In North America, we are all little special snowflakes quick to (over)share what makes us unique, exotic, different. Sometime, your cultural background is worth mentioning—”I’m like, 5% Irish, 2% Cherokee, 1% Indian…”. Maybe you have an interesting “slash career” as waitress/actress, accountant/musician or writer/CEO. Some folks are passionate about their current diet—paleo, gluten-free, vegan—or a sport that defines their lifestyle. Formal or informal memberships to a community or even religious beliefs can also come up in the conversation. The message is simple: you are your own person.
At the most basic level, some believe you are defined by a personality type—type A, type B or whatever 4-letter type formula according to Briggs Myers’ typology.
Maybe I should take the test, because I have no idea whether I’m an introvert or an extrovert, which is after all a central dimension of human personality theories.
I like people. I find us, human, interesting—this is why I enjoy writing about cultural differences and snapping pictures of everyday life around the world. I like to be surrounded by people, ideally strangers, because their presence makes me feel like I’m part of something yet I don’t have to interact with anyone. For instance, I like lively places, busy streets, markets, public transportation, walkable cities and street events. I find Canada way too quiet. I’m not comfortable in this culture where people drive their own car and stay within the boundaries of their homes, backyards and patios. I don’t mind sharing fairly intimate moments of my life with strangers—I lived in hostels and I slept in these infamous 16-bed dorms, cooked in these humongous hectic communal kitchens, showered with women I had never met before. I’m not shy: I can chat with pretty much anyone and even though I don’t enjoy it, I can speak in front of an audience and look confident enough.
Yet, I spend most of my time alone. I find most social gatherings absolutely terrifying and dealing with such a high volume of humans who showed up supposedly to have fun together scares me. I have never “entertained” at home, whatever that means. Every time new neighbours move in on either side of the house, I pray that they are the kind who greet with a friendly nod when we meet on the driveway instead of the “let’s have a drink together” kind. I don’t mind grabbing a coffee or sharing a meal with a friend, but I’m more comfortable if we are two or three people maximum. I have never enjoyed disco, I don’t understand what people do at parties, I can’t dance, I don’t have an elevator pitch and oh… I don’t drink.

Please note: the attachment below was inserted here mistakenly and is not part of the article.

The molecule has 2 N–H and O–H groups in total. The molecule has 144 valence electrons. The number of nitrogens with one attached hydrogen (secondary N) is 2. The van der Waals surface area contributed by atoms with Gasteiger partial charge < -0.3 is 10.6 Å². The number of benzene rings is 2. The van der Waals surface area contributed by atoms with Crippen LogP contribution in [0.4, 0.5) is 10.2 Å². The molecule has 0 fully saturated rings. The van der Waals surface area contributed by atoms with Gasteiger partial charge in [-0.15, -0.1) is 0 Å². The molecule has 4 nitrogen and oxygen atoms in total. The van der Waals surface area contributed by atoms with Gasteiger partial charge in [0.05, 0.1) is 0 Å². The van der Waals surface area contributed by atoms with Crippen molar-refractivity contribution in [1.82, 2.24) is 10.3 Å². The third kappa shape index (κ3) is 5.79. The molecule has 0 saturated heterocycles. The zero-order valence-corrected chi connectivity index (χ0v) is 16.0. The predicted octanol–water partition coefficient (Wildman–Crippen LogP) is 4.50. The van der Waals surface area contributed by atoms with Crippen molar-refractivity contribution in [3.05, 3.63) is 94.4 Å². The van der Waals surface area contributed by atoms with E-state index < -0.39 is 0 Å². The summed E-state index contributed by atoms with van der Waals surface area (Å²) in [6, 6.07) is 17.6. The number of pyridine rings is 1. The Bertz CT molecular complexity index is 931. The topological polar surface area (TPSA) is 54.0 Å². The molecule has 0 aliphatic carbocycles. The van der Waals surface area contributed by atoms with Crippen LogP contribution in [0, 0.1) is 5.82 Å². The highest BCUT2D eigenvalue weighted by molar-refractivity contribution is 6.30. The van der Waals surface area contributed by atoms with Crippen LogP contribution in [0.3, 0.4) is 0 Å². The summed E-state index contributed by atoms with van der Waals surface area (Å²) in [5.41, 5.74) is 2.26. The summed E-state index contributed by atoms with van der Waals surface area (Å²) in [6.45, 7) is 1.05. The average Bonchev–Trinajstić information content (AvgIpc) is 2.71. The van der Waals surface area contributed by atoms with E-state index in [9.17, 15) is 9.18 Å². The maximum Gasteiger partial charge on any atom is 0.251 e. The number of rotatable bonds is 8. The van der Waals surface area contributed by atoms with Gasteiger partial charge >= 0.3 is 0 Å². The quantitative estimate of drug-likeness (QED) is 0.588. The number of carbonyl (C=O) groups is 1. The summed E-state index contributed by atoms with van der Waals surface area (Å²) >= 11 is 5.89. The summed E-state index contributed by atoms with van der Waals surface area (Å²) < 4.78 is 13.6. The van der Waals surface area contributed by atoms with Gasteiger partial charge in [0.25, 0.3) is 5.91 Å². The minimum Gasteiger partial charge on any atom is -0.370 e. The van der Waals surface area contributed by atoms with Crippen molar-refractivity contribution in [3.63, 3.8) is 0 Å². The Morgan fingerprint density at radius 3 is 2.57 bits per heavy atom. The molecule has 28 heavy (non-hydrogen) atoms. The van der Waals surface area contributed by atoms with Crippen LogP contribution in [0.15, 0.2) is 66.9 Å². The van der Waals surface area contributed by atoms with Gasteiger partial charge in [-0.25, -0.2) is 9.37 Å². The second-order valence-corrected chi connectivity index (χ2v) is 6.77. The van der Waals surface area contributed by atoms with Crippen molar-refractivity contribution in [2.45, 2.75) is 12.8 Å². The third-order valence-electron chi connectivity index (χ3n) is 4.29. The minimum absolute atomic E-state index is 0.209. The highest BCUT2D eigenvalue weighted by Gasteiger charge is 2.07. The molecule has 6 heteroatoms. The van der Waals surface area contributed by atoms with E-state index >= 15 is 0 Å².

Yeah, maybe that’s why I don’t find social gatherings fun, come to think of it.
For me, there are four categories of people: friends, family, acquaintances and strangers. I’m comfortable with the first two groups and I enjoy spending time with them. I can deal with strangers as well because somehow, I know how to talk to people. It’s a skill I acquired in my professional life, first as a teacher then as a linguistic resource in communication teams. As a traveler, occasionally I have to trust perfect strangers, deal with various cultural barriers and reach out as a foreigner. So I know how to engage people and deliver a message when the interaction has a purpose.
However, I’m not sure how to deal with acquaintances—you know, people part of your past or your distant social circle who are in and out of your life. Events full of acquaintances are my idea of hell. Are you supposed to just resort to small talk, like you do with perfect strangers? Are you supposed to “catch up”, whatever that means?
Worse are events where you play a role as a guest. Weddings, baby showers, schmooze fests, ceremonies, etc. are social events that divide people: half of them love going and the other half hold onto the RSVP until a credible excuse not to show up comes to mind. Yes, I’m part of the latter group. No, I really can’t be described as “the life and soul of the party”.
I’m a behind-the-scene person. I’d rather hide behind a camera, busy myself with a notepad or be locked in a war room than being at the centre of the stage. I never dreamed of becoming a princess, a model, an actress or a social butterfly.
That said, I’m the “social” half of the couple. I had to excuse Feng, my +1, countless of times. I’m sure some acquaintances think I made him up.
When I drop off Mark at daycare, I see myself in him, in the way he stands in the hallway, clinging to his lunch box and water bottle, pausing before walking in. Even though he has been part of the same group of kids for months, I’ve never seen him running to his friends and greeting everyone the way some children too. I know he has friends, he apparently developed a bromance with a little blond Callum. And other kids seem to appreciate him as well, once in a while he gets a spontaneous hug from Molly. But he stands there, fidgeting, until the teacher tells him what to do.
I’m not worried because at the end of the day, when I pick him up, I see him playing with other kids and later in the evening, he will detail the events of the day—who got the big chair, who shared the train but didn’t share the truck, who ran after him and who threw a stick at the tree.
I wish I could give him tips to make his life easier. “Just walk in and say ‘Hi everyone!'” “You can speak like a big boy now, answer people when they ask you how old you are!” “If you want to play with a kid, just go and say ‘Can I play?'”
Yeah, easy for me to say. At social events, I’m as awkward as Mark. I’m just hiding behind my camera instead of behind a lunch box.
How about you? Are you an introvert? An extrovert?